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Author’s note: Last month, voters in Toledo, Ohio, passed the “Lake Erie Bill of Rights” ensuring the lake’s right to “exist, flourish, and naturally evolve” as well as their own rights to a “clean and healthy environment” and “local community self-government.” This is yet another example of how community-led ‘Rights of Nature’ initiatives are protecting ecosystems around the world.

In March 2017, the New Zealand Parliament passed the “Te Awa Tupua” (Whanganui River Claims Settlement) Bill to provision the full rights of personhood upon the Whanganui river. This landmark legislation was 140 years in the making, as the Whanganui iwi tribe had campaigned for the river to be recognised as a living entity with legal rights since the 1870s. With this new designation, if the river is harmed or contaminated it will result in the same penalties and legal ramifications as if damage or injury had been done to the tribe or any of its members, because it is now recognized as being one and the same.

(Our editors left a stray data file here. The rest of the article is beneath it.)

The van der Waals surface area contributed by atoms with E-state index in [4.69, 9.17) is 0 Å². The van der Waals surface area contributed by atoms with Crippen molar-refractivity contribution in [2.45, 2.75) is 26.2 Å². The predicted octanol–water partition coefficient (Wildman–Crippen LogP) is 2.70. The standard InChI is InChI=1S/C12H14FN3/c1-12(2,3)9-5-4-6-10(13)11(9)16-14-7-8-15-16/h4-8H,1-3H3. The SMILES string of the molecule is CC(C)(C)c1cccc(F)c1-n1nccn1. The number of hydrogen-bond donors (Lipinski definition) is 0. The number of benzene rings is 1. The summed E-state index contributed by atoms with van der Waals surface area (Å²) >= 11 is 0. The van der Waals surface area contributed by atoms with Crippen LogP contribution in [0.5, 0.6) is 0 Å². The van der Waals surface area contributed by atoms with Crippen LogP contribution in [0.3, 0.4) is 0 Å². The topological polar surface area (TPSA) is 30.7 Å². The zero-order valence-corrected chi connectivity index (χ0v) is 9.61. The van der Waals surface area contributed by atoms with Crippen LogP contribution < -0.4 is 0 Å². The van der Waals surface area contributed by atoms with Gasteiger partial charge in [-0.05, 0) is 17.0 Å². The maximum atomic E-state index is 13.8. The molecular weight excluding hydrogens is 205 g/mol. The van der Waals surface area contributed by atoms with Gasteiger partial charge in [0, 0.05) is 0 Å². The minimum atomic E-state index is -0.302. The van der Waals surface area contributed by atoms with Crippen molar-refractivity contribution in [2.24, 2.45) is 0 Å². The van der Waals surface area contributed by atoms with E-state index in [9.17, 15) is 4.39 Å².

Guardians from both the Whanganui iwi and the New Zealand government have been appointed to act on behalf of the river, which will be legally represented by two lawyers, and treated like a charitable trust. The legislation also provisions $80 million New Zealand dollars ($56 million) as reparations to the iwi and NZ$30 million ($21 million) toward a legal defense fund, and NZ$1 million ($700,000) to form the necessary legal framework.

Shortly after this ruling, a similar designation was given to the Ganges river by a court in India that referenced the New Zealand law as a precedent for their decision.

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Header image by Antoine Hubert via flickr (CC BY-ND 2.0)

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Tom Llewellyn

ABOUT THE AUTHOR

Tom Llewellyn | |

Tom Llewellyn is the Strategic Partnerships Director at Shareable.net, and a lifelong sharer, commoner, and storyteller. He manages organizational, editorial, and events partnerships and has coordinated the global


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